Sinus infection – a.k.a. sinusitis – can be very bothersome, though many times it’s mild or not serious. But in a few cases, it may turn serious. For example, the infection can spread to other areas of the body which then may lead to serious complications. A challenging question, does it also lead to pneumonia?
What actually is sinus infection?
The word ‘sinusitis’ simply points to the irritation of sinuses, a linked system of hollow air-filled cavities in the skull such as:
- In the cheekbones, where the largest size of sinus cavities (about an inch across) are located.
- In the low-center of the forehead, here you have the frontal sinuses.
- Sphenoid sinuses can be found in bones behind the nose.
- And between your eyes.
Another thing you need to know, not all cases of sinusitis are the same! For example, the infection can be triggered by virus or bacteria.
The sinuses produce mucus that drains into the nose. The infection can lead to the obstruction in the small channels that drain mucus to the nose, causing the following symptoms:
- A blocked /runny nose. Many times, this is followed with a decreased sense of smell.
- The infection can also be quite painful, particularly over the affected sinus.
The only way to clearly figure out whether you have sinus infection or just a common cold is by swabbing inside your nose to look for any inflammation. But specific tests are often not required to diagnose this infection, because it is usually a mild problem and will relieve on its own.
The same goes for the treatment. It is not always necessary to treat the infection.
In general, it’s recommended to wait a few days before seeking the treatment. Sinus infection often improves itself in that period of time with lifestyle measures (with nothing more than rest and drinking plenty of water).
But if it hangs on, you may need to see a doctor. If the infection doesn’t get better, antibiotics may be prescribed – particularly true if there is bacterial infection.
The use of antibiotics may also help ward off potential problems when the infection spreads to other areas of the body – though this is rare in sinusitis.
It is an inflammation (swelling) of the lung’s tissue, typically triggered by a bacterial infection. The inflammation can occur in one or two lungs.
Streptococcus pneumoniae, a kind of bacteria, is often to blame for the cause of pneumonia. The problem may also be triggered by other bacteria such as staphylococcus aureus and haemophilus influenza, as well as some kinds of viruses – and even in rare cases the problem can be caused by fungi, too.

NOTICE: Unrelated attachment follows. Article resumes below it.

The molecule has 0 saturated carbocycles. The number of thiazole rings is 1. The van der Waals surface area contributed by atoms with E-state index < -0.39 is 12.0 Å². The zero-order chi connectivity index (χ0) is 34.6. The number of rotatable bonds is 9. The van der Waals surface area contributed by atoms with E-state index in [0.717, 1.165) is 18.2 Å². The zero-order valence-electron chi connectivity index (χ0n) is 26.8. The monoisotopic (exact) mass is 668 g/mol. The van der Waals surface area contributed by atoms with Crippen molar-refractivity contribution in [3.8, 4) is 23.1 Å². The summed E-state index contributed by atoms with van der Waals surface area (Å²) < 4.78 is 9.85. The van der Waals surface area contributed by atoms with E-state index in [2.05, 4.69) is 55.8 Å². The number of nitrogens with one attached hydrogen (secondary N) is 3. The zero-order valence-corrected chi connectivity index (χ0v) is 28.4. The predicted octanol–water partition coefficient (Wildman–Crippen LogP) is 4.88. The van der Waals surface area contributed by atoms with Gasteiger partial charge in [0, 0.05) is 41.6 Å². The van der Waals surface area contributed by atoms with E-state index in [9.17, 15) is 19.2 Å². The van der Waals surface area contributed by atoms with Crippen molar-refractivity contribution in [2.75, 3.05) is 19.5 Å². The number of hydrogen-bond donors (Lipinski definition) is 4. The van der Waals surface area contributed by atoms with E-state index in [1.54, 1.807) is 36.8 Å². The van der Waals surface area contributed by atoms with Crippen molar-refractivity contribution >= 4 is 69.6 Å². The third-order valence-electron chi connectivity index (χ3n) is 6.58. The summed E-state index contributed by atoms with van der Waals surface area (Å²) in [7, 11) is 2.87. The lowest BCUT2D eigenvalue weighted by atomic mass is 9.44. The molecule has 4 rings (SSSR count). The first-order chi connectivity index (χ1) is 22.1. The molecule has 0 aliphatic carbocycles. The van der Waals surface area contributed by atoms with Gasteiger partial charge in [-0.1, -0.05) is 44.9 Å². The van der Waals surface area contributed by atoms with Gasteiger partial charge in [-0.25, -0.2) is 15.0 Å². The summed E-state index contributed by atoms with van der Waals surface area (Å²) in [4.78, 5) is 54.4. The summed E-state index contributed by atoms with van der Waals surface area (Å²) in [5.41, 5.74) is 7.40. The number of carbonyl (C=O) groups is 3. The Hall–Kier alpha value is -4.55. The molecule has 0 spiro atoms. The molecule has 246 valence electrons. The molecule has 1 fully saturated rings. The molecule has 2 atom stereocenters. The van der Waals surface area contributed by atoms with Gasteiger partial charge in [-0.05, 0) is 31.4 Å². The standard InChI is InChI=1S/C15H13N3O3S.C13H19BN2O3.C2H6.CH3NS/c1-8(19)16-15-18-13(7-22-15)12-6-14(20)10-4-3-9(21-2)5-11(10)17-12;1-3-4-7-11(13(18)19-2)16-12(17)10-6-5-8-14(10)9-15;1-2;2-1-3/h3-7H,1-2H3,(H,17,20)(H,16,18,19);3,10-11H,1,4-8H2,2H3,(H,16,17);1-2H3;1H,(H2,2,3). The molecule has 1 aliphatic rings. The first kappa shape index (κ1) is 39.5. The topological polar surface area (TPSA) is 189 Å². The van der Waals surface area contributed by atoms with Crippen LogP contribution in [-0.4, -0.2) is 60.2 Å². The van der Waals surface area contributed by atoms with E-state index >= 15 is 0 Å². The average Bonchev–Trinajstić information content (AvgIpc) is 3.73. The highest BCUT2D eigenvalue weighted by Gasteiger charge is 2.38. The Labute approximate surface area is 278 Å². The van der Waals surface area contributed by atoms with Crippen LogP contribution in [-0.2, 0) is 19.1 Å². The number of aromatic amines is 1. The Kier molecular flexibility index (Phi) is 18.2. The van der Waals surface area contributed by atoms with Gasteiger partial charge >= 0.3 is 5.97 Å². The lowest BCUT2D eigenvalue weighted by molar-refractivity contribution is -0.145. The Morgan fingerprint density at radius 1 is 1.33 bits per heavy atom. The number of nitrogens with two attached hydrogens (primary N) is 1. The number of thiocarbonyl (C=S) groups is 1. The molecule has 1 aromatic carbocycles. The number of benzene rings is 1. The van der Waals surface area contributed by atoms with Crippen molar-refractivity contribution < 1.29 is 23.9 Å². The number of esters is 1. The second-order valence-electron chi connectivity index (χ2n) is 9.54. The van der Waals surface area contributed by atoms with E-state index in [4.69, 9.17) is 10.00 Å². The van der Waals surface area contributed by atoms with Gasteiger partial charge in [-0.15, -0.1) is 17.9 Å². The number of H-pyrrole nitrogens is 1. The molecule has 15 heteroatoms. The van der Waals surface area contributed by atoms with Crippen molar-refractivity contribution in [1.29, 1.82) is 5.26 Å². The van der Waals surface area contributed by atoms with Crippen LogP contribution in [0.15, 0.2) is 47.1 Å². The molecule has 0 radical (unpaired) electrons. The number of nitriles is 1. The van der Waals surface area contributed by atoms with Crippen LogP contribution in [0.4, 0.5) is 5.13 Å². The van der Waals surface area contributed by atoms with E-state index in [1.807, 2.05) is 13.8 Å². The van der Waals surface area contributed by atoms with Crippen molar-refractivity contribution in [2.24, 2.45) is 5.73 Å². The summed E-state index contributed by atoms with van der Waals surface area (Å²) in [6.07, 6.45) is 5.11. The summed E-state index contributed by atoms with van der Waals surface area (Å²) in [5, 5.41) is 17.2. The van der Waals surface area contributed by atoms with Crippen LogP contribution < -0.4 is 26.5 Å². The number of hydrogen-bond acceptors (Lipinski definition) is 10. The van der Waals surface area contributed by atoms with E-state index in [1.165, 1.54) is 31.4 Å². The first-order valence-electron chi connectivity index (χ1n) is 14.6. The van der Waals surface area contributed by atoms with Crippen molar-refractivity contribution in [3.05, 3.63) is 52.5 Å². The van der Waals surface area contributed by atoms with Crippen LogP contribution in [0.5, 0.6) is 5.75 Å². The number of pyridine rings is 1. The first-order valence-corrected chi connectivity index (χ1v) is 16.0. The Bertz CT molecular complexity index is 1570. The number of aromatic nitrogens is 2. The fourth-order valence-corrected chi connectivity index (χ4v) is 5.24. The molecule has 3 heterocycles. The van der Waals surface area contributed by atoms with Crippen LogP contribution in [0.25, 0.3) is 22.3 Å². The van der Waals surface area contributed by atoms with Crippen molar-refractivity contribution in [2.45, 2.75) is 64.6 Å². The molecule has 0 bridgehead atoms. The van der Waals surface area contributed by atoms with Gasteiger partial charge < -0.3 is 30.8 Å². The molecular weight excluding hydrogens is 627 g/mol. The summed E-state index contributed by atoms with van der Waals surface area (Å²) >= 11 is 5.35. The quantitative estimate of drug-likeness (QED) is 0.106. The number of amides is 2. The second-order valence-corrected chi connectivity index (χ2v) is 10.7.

At the end of the breathing tubes, we have the clusters of tiny air sacs called alveoli. In pneumonia, some of these alveoli get swelled and cannot work as well as they should because they are filled up with fluid – causing some of the following symptoms:
- One of the most common symptoms is dry cough. Cough may come up with green, brown, or yellow mucus. Or it might also produce blood-stained mucus.
- The inflammation of alveoli can make it harder for breathing. People with pneumonia often experience shortness of breath. The breathing may be shallow and rapid.
- The lungs and heart can affect each other. The infection in the lung may also cause increased heartbeat.
- Tightness in the chest, especially when coughing or breathing.
- Fever, appetite loss, or general feeling of poor health.
The symptoms can vary. People with pneumonia may also experience the following vogue symptoms; fatigue, headaches, wheezing, muscle /joint pain, confusion, nausea, and vomiting.
Will sinus infection lead to pneumonia?
Experts classify respiratory infections into two main groups, upper and lower respiratory tract infections. Sinusitis is one of upper respiratory tract infections. And for pneumonia, it is a kind of lower respiratory infection.
As mentioned before that sinus infection can also spread to other parts of the body. Although this is rare, but some people wonder whether it can lead to infection in the lower parts of the respiratory system such as the lungs.
So is sinus infection linked to pneumonia? Again sinusitis is usually not serious – the body immune system is often able to successfully fight against the infection. But if it does cause serious complications, the main ones are as follows: